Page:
AFP, which received $7.6 million from Donors Trust and Donors Capital Fund in 2010 (43% of its budget), drove anti-wind efforts last fall, leading a coalition of fossil fuel-funded groups to write a letter calling on Congress to block tax credits for wind energy. The Washington Post reported in November 2012 that the Heartland Institute, which received $1.6 million from Donors Trust and Donors Capital Fund in 2010 (27% of its budget), joined with the American Legislative Exchange Council (ALEC) to push model legislation to state legislators in an effort to eliminate state clean energy standards across the country. In addition, organizations that are part of the State Policy Network (SPN), which received $4.8 million from Donors Trust in 2010 (36% of its budget), published reports bashing clean energy standards that are now likely being used to attack clean energy policies in states across the country (like Kansas and Ohio).

Furthermore, the Guardian revealed in a third story that Donors Trust bankrolled the Franklin Centre for Government and Public Integrity, a newly established organization founded in 2009, which is running a campaign to “stop state governments moving towards renewable energy.” The Franklin Centre has strong ties to American’s for Prosperity and the Koch Brothers, including former staff members of both AFP and a Koch Family Foundation according to a PR Watch investigation.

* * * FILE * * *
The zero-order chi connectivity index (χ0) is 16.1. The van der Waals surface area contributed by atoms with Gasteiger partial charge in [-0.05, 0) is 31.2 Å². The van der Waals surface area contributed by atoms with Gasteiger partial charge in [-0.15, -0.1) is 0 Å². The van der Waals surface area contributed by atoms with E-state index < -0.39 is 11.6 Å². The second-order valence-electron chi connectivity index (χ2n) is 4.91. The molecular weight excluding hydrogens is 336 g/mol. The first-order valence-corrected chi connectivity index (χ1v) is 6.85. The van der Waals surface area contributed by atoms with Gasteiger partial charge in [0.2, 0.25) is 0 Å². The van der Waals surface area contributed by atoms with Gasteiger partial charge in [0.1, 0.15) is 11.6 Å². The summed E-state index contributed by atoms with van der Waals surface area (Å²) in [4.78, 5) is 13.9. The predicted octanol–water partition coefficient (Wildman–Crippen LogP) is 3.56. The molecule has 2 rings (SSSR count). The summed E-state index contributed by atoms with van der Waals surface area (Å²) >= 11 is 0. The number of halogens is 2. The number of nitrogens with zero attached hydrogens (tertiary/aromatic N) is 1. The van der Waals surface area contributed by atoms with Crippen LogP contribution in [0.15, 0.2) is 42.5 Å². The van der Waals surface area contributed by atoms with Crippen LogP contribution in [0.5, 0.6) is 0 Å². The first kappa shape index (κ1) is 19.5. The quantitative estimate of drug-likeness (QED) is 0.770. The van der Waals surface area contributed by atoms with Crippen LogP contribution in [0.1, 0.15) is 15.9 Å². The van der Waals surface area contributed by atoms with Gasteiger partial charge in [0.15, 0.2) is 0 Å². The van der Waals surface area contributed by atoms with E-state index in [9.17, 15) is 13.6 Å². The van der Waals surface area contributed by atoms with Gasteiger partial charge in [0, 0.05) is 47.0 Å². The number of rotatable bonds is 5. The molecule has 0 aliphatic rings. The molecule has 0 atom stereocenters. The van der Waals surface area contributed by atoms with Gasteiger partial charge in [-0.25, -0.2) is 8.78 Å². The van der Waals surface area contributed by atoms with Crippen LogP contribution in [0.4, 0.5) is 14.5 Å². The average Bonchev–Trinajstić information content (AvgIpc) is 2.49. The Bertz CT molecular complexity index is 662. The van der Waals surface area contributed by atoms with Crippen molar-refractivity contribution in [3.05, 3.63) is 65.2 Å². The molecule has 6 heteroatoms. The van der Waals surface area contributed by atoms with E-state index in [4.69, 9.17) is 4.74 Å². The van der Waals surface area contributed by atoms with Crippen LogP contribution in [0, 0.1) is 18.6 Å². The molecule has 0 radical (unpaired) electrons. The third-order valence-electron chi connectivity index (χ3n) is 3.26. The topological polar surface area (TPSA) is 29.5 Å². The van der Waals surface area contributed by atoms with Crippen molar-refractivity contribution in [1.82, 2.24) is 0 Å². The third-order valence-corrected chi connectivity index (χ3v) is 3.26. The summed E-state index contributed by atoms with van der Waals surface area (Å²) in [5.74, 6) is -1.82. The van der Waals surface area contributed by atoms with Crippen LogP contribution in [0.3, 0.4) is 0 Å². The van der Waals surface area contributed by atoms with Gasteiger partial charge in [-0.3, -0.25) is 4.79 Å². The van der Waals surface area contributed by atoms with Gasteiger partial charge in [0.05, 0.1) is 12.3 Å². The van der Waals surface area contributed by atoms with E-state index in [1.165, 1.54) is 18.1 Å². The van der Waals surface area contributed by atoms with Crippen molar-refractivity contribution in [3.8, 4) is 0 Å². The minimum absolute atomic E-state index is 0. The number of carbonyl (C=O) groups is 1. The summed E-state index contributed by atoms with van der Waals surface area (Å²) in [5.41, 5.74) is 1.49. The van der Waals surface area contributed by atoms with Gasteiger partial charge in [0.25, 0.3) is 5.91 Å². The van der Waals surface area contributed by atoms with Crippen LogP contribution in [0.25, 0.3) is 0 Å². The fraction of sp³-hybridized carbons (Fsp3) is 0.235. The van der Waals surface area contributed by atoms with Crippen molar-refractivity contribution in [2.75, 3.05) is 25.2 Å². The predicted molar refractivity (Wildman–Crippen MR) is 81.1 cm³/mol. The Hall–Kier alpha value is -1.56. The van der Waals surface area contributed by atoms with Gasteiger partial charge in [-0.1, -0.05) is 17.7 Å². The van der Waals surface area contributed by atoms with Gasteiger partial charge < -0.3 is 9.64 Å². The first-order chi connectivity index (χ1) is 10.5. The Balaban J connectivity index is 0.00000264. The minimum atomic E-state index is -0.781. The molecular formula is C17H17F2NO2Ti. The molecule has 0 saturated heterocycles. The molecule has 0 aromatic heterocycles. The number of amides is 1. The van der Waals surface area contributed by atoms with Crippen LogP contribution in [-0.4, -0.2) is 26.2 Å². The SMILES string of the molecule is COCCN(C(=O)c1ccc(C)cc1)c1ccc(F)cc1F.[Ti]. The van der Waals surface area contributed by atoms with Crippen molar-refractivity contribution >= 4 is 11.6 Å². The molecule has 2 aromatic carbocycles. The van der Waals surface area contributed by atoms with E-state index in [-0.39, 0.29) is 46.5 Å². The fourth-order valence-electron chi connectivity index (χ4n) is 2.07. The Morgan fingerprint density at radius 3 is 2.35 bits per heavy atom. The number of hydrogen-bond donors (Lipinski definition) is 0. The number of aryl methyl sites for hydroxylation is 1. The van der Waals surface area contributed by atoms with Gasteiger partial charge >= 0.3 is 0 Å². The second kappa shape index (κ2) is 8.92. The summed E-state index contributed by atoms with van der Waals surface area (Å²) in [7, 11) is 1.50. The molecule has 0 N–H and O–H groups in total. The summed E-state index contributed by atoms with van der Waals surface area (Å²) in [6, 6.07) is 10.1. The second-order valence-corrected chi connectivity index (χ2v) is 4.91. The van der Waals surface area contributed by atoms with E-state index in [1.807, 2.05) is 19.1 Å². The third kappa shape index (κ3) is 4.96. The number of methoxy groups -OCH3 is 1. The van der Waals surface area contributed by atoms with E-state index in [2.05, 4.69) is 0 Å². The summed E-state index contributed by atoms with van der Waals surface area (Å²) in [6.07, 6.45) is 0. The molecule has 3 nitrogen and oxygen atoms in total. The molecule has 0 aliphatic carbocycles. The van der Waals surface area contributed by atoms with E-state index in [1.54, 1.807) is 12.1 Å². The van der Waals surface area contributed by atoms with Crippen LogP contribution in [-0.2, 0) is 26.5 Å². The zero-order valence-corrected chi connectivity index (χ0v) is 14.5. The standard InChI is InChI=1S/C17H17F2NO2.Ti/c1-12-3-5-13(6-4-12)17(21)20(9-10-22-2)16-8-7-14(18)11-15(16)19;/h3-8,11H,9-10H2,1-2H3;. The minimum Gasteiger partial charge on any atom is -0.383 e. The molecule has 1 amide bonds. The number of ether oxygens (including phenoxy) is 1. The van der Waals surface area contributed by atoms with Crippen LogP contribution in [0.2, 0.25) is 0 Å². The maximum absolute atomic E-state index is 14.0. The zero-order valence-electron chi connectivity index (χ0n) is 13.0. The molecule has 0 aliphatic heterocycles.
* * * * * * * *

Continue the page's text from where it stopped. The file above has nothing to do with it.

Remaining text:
Are these attacks ideological? Or are other fossil fuel interests like the Koch Brothers funding these efforts to stop a potential market threat? We know that fossil fuel corporations that have a financial incentive to stop the growth of the clean energy industry and their benefactors and foundations have funded many of these groups over the years. With an ability to hide the money trail through groups like Donors Trust, I would bet fossil fuel interests continue to fund fake grassroots campaigns and front groups to attack clean energy.